Our next cabin crew feature is with Kara Grand, author of HOW TO BECOME A FLIGHT ATTENDANT – for Airlines in the Middle East. She used to work as a cabin crew for one of the top airlines in the world. She left the profession as she focused on building a family when her daughter was born.
Even so, she learned to use her experience as an opportunity to share her knowledge about being a flight attendant and has converted it into a helpful eBook. Just goes to show that there are other opportunities even if you resign from this lifestyle. Check out the interview below.
Cabin Crew Profile: Interview with Kara Grand of FlightAttendantCentral.com
I worked for one of the biggest airlines in the world based in the United Arab Emirates. I am not in the position to disclose the name of my previous employer, as I am not an appointed spokes person for them.
How did you become a cabin crew? How many times did you apply?
Becoming a cabin crew was my dream since I first spotted a plane in the sky. I asked my mom and she said that pretty ladies with white gloves and lipstick worked up there. I loved lipstick, so I was hooked. I first wanted to apply when I finished high school, but nobody wanted to hire an unexperienced 18 year old. My application was rejected by all the airlines I applied for. I was not even given a change to go for an interview, so I focused on getting a college degree and broaden my experience in the customer service field. I participated in my first recruitment event after I finished college. I passed all the assessment stages from the first try, however there was nothing during the interview that surprised me. I was well prepared, I knew what was expected from me and I knew how important it is to make an excellent first impression.
Why did you apply for this job? – Based on your answer, were those goals justified?
To be really honest, I didn’t apply for a job, I applied for the benefits that the job entitled. I had no idea that the cabin crew job is a complex mixture of safety knowledge, excellent customer service delivery, irregular schedule, diplomacy, long hours and ever changing team. All I though about was traveling, glamour and lipstick.
What’s the best thing about this job?
You get to see the world for free. You get to see the world while somebody else is paying your hotels, airfare and salary.
What’s your worst about this job?
Spending New Year’s Eve at 40000ft. It sounds glam but it is not.
What were common misconceptions that you found out about cabin crews?
I can only talk about the misconceptions that I had. I thought the job is just about a smile, a chicken casserole and a coffee. It is not. It is about maintaining a spotless image even after you’ve been awake for 24 hours. It is about smiling until your jaw hurts. It is about preventing problems rather than dealing with them with limited resources. Lastly, it is about being aware that everything you say and do is seen through the uniform you are wearing.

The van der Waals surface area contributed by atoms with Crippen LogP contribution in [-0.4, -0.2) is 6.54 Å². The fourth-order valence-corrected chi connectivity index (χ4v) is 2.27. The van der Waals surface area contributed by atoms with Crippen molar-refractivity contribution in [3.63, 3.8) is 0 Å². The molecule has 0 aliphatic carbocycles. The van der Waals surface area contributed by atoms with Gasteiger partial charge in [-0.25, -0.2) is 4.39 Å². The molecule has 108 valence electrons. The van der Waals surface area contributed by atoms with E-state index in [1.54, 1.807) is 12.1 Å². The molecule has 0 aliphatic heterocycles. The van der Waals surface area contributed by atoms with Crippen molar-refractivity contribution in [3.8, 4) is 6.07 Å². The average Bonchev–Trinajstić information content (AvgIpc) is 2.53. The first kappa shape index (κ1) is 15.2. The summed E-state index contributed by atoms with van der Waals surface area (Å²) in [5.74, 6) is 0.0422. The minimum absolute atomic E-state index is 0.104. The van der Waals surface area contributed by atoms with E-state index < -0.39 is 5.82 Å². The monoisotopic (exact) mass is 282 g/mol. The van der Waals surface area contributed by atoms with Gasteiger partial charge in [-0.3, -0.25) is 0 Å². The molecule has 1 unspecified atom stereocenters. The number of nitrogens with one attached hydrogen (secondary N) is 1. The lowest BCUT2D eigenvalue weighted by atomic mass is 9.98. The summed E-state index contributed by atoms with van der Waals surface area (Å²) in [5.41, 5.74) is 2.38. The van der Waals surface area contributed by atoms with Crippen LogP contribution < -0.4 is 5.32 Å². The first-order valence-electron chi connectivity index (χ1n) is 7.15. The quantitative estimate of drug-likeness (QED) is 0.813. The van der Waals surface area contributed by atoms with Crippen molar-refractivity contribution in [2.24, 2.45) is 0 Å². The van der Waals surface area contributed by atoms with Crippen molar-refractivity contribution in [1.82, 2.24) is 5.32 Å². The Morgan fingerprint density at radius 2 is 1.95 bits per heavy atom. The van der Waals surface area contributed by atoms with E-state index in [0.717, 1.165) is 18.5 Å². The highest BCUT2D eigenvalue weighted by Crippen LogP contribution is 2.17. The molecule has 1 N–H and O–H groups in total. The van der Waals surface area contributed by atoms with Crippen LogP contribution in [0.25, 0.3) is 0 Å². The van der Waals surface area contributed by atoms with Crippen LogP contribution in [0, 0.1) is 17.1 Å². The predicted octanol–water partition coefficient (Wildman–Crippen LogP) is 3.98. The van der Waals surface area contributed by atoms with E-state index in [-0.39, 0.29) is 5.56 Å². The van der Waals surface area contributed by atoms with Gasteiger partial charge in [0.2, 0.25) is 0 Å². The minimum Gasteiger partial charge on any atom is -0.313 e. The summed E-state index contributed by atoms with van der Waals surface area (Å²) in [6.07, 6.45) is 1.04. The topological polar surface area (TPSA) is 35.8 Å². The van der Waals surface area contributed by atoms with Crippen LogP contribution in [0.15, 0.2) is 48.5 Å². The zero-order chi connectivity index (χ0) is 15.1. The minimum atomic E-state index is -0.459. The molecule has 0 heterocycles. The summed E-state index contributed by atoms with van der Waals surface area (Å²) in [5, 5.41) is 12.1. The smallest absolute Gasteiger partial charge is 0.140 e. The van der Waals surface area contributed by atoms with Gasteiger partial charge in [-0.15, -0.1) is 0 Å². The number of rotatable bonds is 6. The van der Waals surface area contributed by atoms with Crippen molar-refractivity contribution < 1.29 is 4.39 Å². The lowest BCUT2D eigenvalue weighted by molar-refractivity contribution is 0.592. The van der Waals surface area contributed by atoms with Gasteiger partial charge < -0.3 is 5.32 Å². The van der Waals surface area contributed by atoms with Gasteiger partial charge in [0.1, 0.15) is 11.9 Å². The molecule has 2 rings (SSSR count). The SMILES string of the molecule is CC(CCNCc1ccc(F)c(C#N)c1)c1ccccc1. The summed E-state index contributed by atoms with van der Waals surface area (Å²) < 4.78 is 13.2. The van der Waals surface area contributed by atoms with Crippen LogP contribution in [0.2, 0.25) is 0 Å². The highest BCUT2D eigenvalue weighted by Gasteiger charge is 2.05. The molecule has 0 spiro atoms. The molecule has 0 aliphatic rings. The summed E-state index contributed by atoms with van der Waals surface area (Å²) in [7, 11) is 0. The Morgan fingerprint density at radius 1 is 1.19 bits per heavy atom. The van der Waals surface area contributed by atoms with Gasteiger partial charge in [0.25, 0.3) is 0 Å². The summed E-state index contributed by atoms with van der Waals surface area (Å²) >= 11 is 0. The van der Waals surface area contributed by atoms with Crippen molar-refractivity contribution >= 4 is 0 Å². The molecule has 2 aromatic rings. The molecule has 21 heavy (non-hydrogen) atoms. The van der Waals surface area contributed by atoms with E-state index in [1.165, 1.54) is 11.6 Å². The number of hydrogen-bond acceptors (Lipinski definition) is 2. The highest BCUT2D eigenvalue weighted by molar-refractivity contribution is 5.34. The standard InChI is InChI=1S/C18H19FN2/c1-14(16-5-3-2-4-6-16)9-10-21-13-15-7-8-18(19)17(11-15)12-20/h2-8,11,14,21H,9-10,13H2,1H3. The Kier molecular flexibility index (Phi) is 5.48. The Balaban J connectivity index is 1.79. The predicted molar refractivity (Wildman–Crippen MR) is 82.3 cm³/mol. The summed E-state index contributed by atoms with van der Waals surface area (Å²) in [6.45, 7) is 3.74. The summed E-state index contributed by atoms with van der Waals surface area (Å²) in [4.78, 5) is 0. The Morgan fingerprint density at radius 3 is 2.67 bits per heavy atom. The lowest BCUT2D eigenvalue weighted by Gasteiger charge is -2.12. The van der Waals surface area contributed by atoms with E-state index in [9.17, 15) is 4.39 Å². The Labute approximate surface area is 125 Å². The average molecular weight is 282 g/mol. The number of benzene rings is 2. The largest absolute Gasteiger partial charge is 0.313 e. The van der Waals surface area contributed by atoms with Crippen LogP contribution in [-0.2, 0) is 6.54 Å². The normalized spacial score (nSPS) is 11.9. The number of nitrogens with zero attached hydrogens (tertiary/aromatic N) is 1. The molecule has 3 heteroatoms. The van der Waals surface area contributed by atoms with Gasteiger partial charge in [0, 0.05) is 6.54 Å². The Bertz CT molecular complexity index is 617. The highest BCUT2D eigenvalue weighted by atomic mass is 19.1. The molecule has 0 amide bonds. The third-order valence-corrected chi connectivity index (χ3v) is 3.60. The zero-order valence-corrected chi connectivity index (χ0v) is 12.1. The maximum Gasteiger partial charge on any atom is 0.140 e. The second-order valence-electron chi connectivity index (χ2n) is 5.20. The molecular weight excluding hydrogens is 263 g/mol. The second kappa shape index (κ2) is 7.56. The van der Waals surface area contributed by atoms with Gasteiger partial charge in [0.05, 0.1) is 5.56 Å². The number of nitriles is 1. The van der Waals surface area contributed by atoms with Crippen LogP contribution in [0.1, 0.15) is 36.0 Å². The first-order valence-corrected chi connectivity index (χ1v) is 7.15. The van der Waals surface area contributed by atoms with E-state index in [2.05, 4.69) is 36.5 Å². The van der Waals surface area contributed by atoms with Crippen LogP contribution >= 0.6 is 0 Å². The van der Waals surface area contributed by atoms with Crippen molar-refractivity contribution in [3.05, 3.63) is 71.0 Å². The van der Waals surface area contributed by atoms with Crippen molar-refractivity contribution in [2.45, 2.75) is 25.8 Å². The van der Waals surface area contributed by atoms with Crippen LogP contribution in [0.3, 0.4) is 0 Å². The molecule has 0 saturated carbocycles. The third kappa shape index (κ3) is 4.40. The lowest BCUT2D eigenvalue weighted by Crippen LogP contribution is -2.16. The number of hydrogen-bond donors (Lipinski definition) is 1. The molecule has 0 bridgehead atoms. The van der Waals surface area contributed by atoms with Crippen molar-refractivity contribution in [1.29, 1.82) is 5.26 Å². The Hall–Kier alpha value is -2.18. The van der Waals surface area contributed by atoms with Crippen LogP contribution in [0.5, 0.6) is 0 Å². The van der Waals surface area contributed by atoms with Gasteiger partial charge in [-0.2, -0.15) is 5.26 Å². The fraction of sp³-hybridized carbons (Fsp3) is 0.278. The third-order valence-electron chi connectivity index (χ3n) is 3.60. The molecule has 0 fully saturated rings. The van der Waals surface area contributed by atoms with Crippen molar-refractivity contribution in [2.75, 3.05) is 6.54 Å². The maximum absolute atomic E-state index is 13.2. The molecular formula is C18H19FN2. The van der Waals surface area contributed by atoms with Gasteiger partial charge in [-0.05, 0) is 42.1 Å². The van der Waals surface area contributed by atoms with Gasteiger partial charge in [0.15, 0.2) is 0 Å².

What are your tips to aspiring cabin crew applicants?
Prepare, prepare, prepare! This should be the tag line of my website. Most people come to me only after they failed at the assessment. It is interesting how we look for ways to improve ourselves only after we deal with a negative experience. Wouldn’t it all be much easier if you knew everything before you went for the interview? Know what the airline wants and needs in their future ambassadors. Understand each stage of the assessment. The group exercise is not just a game. Every single word and gesture is judged. Prepare for that. This is how you will succeed.
What motivated you to keep working?
I loved my job. I went to every single flight with excitement and joy to be there. I cherished discovering new colleagues and new customers. Every person you encounter has a unique story. It is better than television! All you need to do is ask a question.
Why did you resign?
When my daughter was born, my priorities shifted. As much as I loved flying, I also wanted to be home and see my little wonder. My heart was torn between the love for my family and love for flying. I chose my family.
Why did you write this book?
Being a flight attendant is the best job and the best experience in the world. I loved every minute of it and I know there are so many people out there who would be a perfect fit for this job. The cabin crew assessment is complex and sometimes very difficult to understand. I wanted to make it easy to understand, with practical tips and loads of examples so that you grasp the core of success and reach of dream of working in the sky.
Thanks for the interview Kara! Continue to help others who aspire to be cabin crews!